Congresswoman Diana DeGette (D-CO), Ranking Member of the Subcommittee on Oversight and Investigations, sent a letter on July 6th, to Health and Human Services (HHS) Secretary Alex Azar demanding additional information about the agency’s plan to reunite children in the Office of Refugee Resettlement’s (ORR) custody who were forcibly separated from their parents by the Department of Homeland Security (DHS).
On June 26, the United States District Court for the Southern District of California granted a preliminary injunction, ordering the federal government to reunite children under the age of 5 with their parents by July 10 and all other children who have been separated from their parents by July 26.
“You have reportedly asked for volunteers to help with the family reunification effort. I am concerned that this may indicate an unacceptably haphazard approach to staffing and organizing the reunification effort. HHS has approximately 80,000 employees and as Secretary you have broad discretion to allocate resources to meet the Department’s objectives.”
Congresswoman Diana DeGette
In the letter, DeGette states that the administration’s lack of coordination and common decency throughout its entire family separation campaign, coupled with a current, lackluster effort to achieve these court-ordered family reunifications, creates serious doubts that HHS will be able to appropriately manage this undertaking. Of particular concern to DeGette is the Secretary’s reported request for assistance from those within the agency:
“You have reportedly asked for volunteers to help with the family reunification effort. I am concerned that this may indicate an unacceptably haphazard approach to staffing and organizing the reunification effort,” DeGette writes. “HHS has approximately 80,000 employees and as Secretary, you have broad discretion to allocate resources to meet the Department’s objectives.”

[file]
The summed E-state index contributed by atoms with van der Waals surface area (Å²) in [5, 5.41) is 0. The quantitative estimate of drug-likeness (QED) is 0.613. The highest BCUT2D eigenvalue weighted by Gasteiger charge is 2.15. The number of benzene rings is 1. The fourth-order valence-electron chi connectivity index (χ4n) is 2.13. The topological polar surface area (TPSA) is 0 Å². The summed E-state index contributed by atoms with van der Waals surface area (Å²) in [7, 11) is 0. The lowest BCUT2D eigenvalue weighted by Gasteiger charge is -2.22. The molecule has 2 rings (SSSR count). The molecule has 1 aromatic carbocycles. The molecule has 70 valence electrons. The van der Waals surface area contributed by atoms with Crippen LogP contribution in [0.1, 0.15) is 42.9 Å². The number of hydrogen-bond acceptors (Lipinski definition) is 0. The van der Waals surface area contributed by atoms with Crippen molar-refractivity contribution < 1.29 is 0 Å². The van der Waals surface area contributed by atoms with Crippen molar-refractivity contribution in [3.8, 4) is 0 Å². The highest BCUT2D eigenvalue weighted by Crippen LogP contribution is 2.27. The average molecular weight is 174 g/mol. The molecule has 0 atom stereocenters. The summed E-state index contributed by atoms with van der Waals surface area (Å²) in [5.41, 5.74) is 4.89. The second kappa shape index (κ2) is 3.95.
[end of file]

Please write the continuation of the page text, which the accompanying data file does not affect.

In addition, DeGette criticizes the Secretary for calling the reunification timeframe “extreme,” demonstrating a startling lack of understanding about the physical, emotional, and psychological harm being separated from a parent can cause a child. She also asks whether HHS will make an effort to reunite children in its custody with their parents even if the family was not separated by U.S. immigration authorities, noting that while it is not mandated by the injunction, the consequences of family separation are just as real for those in this group.
Previously, on June 28, DeGette joined 47 of her colleagues in sending a letter to Secretary Azar, Attorney General Sessions, and DHS Secretary Nielsen, asking basic questions about their plan to comply with the June 26 injunction, but so far they have not received a response.
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